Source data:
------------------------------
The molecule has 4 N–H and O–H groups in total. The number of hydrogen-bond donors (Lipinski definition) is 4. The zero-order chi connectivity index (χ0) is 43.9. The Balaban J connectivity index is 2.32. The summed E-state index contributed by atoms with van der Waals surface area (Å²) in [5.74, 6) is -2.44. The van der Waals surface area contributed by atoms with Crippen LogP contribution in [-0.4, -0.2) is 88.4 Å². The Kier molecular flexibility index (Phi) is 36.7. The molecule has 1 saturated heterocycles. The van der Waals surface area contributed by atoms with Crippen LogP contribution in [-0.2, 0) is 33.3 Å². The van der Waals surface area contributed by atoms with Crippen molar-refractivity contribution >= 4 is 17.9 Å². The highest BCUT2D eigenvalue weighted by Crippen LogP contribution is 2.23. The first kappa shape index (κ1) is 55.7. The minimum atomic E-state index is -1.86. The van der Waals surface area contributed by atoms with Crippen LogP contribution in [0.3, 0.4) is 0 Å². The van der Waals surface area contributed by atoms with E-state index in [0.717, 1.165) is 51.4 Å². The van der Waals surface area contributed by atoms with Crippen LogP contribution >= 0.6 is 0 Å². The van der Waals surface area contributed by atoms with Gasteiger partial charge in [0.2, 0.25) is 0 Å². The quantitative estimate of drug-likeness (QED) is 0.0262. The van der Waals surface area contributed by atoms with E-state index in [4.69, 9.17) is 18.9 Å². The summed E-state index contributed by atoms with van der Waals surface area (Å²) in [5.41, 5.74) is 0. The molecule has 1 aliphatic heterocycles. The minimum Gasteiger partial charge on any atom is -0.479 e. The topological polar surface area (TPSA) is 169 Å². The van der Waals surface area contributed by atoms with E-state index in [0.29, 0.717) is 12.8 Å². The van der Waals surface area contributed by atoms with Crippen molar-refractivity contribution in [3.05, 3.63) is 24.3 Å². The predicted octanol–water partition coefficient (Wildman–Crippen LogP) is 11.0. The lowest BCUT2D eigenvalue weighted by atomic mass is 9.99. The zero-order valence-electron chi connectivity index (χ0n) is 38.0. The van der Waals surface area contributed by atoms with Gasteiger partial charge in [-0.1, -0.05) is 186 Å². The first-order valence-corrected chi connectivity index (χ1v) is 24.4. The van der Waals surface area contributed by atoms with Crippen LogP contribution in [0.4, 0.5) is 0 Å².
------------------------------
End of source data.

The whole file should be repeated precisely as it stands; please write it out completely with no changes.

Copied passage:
The molecule has 4 N–H and O–H groups in total. The number of hydrogen-bond donors (Lipinski definition) is 4. The zero-order chi connectivity index (χ0) is 43.9. The Balaban J connectivity index is 2.32. The summed E-state index contributed by atoms with van der Waals surface area (Å²) in [5.74, 6) is -2.44. The van der Waals surface area contributed by atoms with Crippen LogP contribution in [-0.4, -0.2) is 88.4 Å². The Kier molecular flexibility index (Phi) is 36.7. The molecule has 1 saturated heterocycles. The van der Waals surface area contributed by atoms with Crippen LogP contribution in [-0.2, 0) is 33.3 Å². The van der Waals surface area contributed by atoms with Crippen molar-refractivity contribution >= 4 is 17.9 Å². The highest BCUT2D eigenvalue weighted by Crippen LogP contribution is 2.23. The first kappa shape index (κ1) is 55.7. The minimum atomic E-state index is -1.86. The van der Waals surface area contributed by atoms with Crippen LogP contribution in [0.3, 0.4) is 0 Å². The van der Waals surface area contributed by atoms with E-state index in [0.717, 1.165) is 51.4 Å². The van der Waals surface area contributed by atoms with Crippen LogP contribution >= 0.6 is 0 Å². The van der Waals surface area contributed by atoms with Gasteiger partial charge in [0.2, 0.25) is 0 Å². The quantitative estimate of drug-likeness (QED) is 0.0262. The van der Waals surface area contributed by atoms with E-state index in [4.69, 9.17) is 18.9 Å². The summed E-state index contributed by atoms with van der Waals surface area (Å²) in [5.41, 5.74) is 0. The molecule has 1 aliphatic heterocycles. The minimum Gasteiger partial charge on any atom is -0.479 e. The topological polar surface area (TPSA) is 169 Å². The van der Waals surface area contributed by atoms with E-state index in [0.29, 0.717) is 12.8 Å². The van der Waals surface area contributed by atoms with Crippen molar-refractivity contribution in [3.05, 3.63) is 24.3 Å². The predicted octanol–water partition coefficient (Wildman–Crippen LogP) is 11.0. The lowest BCUT2D eigenvalue weighted by atomic mass is 9.99. The zero-order valence-electron chi connectivity index (χ0n) is 38.0. The van der Waals surface area contributed by atoms with Gasteiger partial charge in [-0.1, -0.05) is 186 Å². The first-order valence-corrected chi connectivity index (χ1v) is 24.4. The van der Waals surface area contributed by atoms with Crippen LogP contribution in [0.4, 0.5) is 0 Å².